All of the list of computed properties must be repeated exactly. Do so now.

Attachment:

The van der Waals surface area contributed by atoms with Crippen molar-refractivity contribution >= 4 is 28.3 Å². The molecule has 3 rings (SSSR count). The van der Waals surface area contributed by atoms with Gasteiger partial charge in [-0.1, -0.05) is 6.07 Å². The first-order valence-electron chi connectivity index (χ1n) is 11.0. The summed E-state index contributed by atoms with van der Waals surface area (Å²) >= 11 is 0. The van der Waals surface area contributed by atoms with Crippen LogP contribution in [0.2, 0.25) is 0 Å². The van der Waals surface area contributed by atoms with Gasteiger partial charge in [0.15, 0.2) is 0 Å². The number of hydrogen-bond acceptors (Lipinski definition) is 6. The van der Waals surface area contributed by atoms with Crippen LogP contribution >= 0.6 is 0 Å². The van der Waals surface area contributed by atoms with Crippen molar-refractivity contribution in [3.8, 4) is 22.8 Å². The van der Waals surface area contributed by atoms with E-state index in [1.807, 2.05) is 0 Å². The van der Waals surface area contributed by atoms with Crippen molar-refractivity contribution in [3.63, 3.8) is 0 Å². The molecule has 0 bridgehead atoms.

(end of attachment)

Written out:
The van der Waals surface area contributed by atoms with Crippen molar-refractivity contribution >= 4 is 28.3 Å². The molecule has 3 rings (SSSR count). The van der Waals surface area contributed by atoms with Gasteiger partial charge in [-0.1, -0.05) is 6.07 Å². The first-order valence-electron chi connectivity index (χ1n) is 11.0. The summed E-state index contributed by atoms with van der Waals surface area (Å²) >= 11 is 0. The van der Waals surface area contributed by atoms with Crippen LogP contribution in [0.2, 0.25) is 0 Å². The van der Waals surface area contributed by atoms with Gasteiger partial charge in [0.15, 0.2) is 0 Å². The number of hydrogen-bond acceptors (Lipinski definition) is 6. The van der Waals surface area contributed by atoms with Crippen LogP contribution >= 0.6 is 0 Å². The van der Waals surface area contributed by atoms with Crippen molar-refractivity contribution in [3.8, 4) is 22.8 Å². The van der Waals surface area contributed by atoms with E-state index in [1.807, 2.05) is 0 Å². The van der Waals surface area contributed by atoms with Crippen molar-refractivity contribution in [3.63, 3.8) is 0 Å². The molecule has 0 bridgehead atoms.